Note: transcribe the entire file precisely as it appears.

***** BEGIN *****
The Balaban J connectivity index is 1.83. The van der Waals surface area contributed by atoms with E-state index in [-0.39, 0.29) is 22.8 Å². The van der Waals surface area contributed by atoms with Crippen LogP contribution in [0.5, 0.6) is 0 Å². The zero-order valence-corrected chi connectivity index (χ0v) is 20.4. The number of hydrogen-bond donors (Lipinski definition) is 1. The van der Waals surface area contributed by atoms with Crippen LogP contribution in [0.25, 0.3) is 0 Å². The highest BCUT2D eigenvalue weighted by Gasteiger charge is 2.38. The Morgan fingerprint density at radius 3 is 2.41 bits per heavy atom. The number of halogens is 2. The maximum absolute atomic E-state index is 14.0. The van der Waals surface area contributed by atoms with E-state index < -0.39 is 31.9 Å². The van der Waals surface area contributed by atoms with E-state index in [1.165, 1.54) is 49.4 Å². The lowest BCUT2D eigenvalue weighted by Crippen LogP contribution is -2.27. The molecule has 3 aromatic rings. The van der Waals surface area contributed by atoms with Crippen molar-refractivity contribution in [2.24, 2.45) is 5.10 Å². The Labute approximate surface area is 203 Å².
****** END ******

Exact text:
The Balaban J connectivity index is 1.83. The van der Waals surface area contributed by atoms with E-state index in [-0.39, 0.29) is 22.8 Å². The van der Waals surface area contributed by atoms with Crippen LogP contribution in [0.5, 0.6) is 0 Å². The zero-order valence-corrected chi connectivity index (χ0v) is 20.4. The number of hydrogen-bond donors (Lipinski definition) is 1. The van der Waals surface area contributed by atoms with Crippen LogP contribution in [0.25, 0.3) is 0 Å². The highest BCUT2D eigenvalue weighted by Gasteiger charge is 2.38. The Morgan fingerprint density at radius 3 is 2.41 bits per heavy atom. The number of halogens is 2. The maximum absolute atomic E-state index is 14.0. The van der Waals surface area contributed by atoms with E-state index < -0.39 is 31.9 Å². The van der Waals surface area contributed by atoms with E-state index in [1.165, 1.54) is 49.4 Å². The lowest BCUT2D eigenvalue weighted by Crippen LogP contribution is -2.27. The molecule has 3 aromatic rings. The van der Waals surface area contributed by atoms with Crippen molar-refractivity contribution in [2.24, 2.45) is 5.10 Å². The Labute approximate surface area is 203 Å².